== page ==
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Arne Larsson, 86; Had First PacemakerFrom Associated Press

Arne Larsson, a Swedish heart patient who received the first implanted pacemaker more than 40 years ago, has died at 86.

Larsson died Dec. 28 of skin cancer at his home in the Stockholm suburb of Saltsjoe-Duvnaes, his wife, Else-Marie, said Tuesday.

Prepared to die in 1958, Larsson always credited his persistent wife and the pioneering spirit of his doctors for what he called his “new life.’

“He knew that without the pacemaker, he would have died when he was 43 years old,” Else-Marie Larsson said in an interview.

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Arne Larsson’s operation on Oct. 8, 1958 in Stockholm was done to treat a heart block condition known as Stokes-Adams syndrome, which slows the heartbeat and decreases blood flow to the brain.

The pacemaker was implanted by Dr. Ake Senning, a cardiac surgeon, and developed by Dr. Rune Elmqvist, a medical device engineer. It used two transistors and was the size of a hockey puck.

The device used tiny shocks to return Larsson’s heart to 70 beats per minute. But within five hours, the history-making pacemaker stopped.

Senning implanted a second pacemaker that Elmqvist had built, and Larsson was out of the hospital within two weeks.

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The operation sparked a moral debate on whether mechanical devices should be placed in the human body to sustain life.

“We were more realistic about how thin the thread is between life and death,” Else-Marie Larsson said of her husband. “His love for life was to the end.’

Larsson became ill in 1956, after contracting hepatitis from eating tainted oysters. His health problems developed into Stokes-Adams syndrome, a condition that decreases blood flow to the brain. There was no cure.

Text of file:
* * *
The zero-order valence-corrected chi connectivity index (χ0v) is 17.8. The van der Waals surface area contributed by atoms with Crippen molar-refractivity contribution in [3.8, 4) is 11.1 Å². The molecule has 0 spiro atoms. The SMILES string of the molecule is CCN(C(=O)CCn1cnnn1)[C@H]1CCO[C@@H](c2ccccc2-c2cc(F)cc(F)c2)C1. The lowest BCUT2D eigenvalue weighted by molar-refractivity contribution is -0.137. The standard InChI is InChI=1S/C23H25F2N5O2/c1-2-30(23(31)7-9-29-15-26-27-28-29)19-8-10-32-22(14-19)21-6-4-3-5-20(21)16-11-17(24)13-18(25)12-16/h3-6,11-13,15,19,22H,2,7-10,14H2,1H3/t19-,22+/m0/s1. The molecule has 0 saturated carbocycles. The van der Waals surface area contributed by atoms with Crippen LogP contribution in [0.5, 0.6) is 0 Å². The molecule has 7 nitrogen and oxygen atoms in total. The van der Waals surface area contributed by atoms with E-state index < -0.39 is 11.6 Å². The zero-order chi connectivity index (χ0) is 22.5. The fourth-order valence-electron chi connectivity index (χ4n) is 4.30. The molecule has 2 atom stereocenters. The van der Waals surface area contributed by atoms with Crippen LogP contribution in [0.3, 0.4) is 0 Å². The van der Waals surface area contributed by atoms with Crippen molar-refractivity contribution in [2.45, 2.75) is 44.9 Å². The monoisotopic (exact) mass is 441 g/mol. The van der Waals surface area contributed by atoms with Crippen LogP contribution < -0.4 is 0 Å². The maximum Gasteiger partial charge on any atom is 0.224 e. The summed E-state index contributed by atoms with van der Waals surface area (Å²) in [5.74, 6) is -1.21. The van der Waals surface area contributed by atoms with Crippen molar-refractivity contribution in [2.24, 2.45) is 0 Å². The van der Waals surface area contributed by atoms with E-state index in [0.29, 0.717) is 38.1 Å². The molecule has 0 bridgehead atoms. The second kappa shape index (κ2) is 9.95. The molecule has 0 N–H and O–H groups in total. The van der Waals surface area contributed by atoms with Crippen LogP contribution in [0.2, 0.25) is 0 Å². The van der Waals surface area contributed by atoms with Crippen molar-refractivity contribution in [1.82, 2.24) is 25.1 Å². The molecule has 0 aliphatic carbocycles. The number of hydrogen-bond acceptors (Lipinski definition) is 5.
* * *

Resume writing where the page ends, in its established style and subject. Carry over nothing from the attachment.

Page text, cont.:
As he suffered daily convulsions and losses of consciousness, his wife learned of a machine that could control a patient’s heartbeat. She went to her husband’s surgeon with the information.

“My wife attacked the doctor night and day. She said, ‘Doctors, you must do something.’ At last they say, ‘What can we do?”’ Larsson recalled in 1998 during a visit to St. Jude Medical in Minnesota, which took over the Swedish company that made the first implantable pacemaker.

Since his first operation, Larsson had received 26 pacemakers but led an active life and appeared at many clinical meetings as an ambassador for the pacemaker industry.

On Oct. 8, 1998, Larsson rang the closing bell at the New York Stock Exchange to commemorate the 40th anniversary of his implant.

Pacemaker technology has advanced dramatically since the first implant. Current devices are as small as a half dollar and use computer technology, advanced sensors and the equivalent of up to 500,000 transistors. Pacemakers are prescribed by physicians to more than 500,000 patients worldwide each year, according to St. Jude Medical, which is based in suburban St. Paul.

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“Arne’s life was saved and an industry that now provides life-enhancing technology to millions of people around the world began on that day,” said Terry Shepherd, St. Jude’s chief executive.

Larsson is survived by his wife; their two children, Bjoern and MaLou; and six grandchildren.

A funeral is scheduled for Jan. 29.


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